August Storck KG v OHIM, Case C-96/11

On 6 September 2012, the Court of Justice of the European Union ("CJEU") rejected an appeal and confirmed that there could be no registration for a 3D mark consisting of a block with the bas-relief shape of a chocolate mouse on the top. 

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The most interesting ground of appeal was that the General Court had incorrectly applied Article 7(1)(b) of Regulation No 40/94 (now replaced by Regulation No 207/09) and therefore wrongly concluded that the mark applied for lacked distinctive character.  

Storck argued that, because the mark had a graphical element in the form of a mouse in bas-relief, it should have been assessed using the case law applicable to figurative marks and the General Court was wrong to apply the case law on 3D marks without graphical elements or word elements. 

The Court disagreed and emphasised that the evaluation for distinctive character is always whether the mark is able to identify the trade origin of the product or its services and distinguish it from others. This evaluation is no different from the criteria used for other categories of mark, although the average consumer would generally find it easier to identify the origin of a 3D mark, which included an independent distinctive verbal or graphical sign.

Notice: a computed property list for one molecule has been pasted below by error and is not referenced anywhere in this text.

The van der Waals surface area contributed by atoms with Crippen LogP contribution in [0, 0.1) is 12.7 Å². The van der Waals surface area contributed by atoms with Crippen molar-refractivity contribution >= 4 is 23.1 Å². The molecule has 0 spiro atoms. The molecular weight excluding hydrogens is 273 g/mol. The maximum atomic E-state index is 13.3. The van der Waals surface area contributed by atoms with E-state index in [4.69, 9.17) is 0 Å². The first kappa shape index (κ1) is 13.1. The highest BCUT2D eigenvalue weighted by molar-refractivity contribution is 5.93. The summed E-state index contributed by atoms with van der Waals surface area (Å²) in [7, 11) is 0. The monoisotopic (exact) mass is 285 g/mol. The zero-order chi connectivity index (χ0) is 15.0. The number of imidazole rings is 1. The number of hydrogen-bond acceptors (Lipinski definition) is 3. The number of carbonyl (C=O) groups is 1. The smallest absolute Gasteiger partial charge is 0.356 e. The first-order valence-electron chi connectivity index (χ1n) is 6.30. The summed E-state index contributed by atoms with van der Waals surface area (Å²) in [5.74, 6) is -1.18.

Where a 3D mark features a figurative element which is not an independent sign but simply decorative, that mark need not be assessed using the approach appropriate to verbal or figurative marks which are independently distinctive.  In this case, the General Court had found that figurative elements on chocolate products in the confectionary market were likely to be considered decorative so it was correct to apply the case-law on pure shape marks and find a lack of overall distinctiveness in the mark.

Comment

Although the Court confirmed that the same criterion for distinctive character applies to all categories of trade mark, the case law has shown that it is easier to satisfy this for some types of marks than others. Shapes incorporating independent signs are more likely to fulfil the criterion than marks which do not. 3D marks that include decorative figurative elements but do not include independent distinctive signs will need to be significantly distinct from the norm within the given sector if they are to be registrable.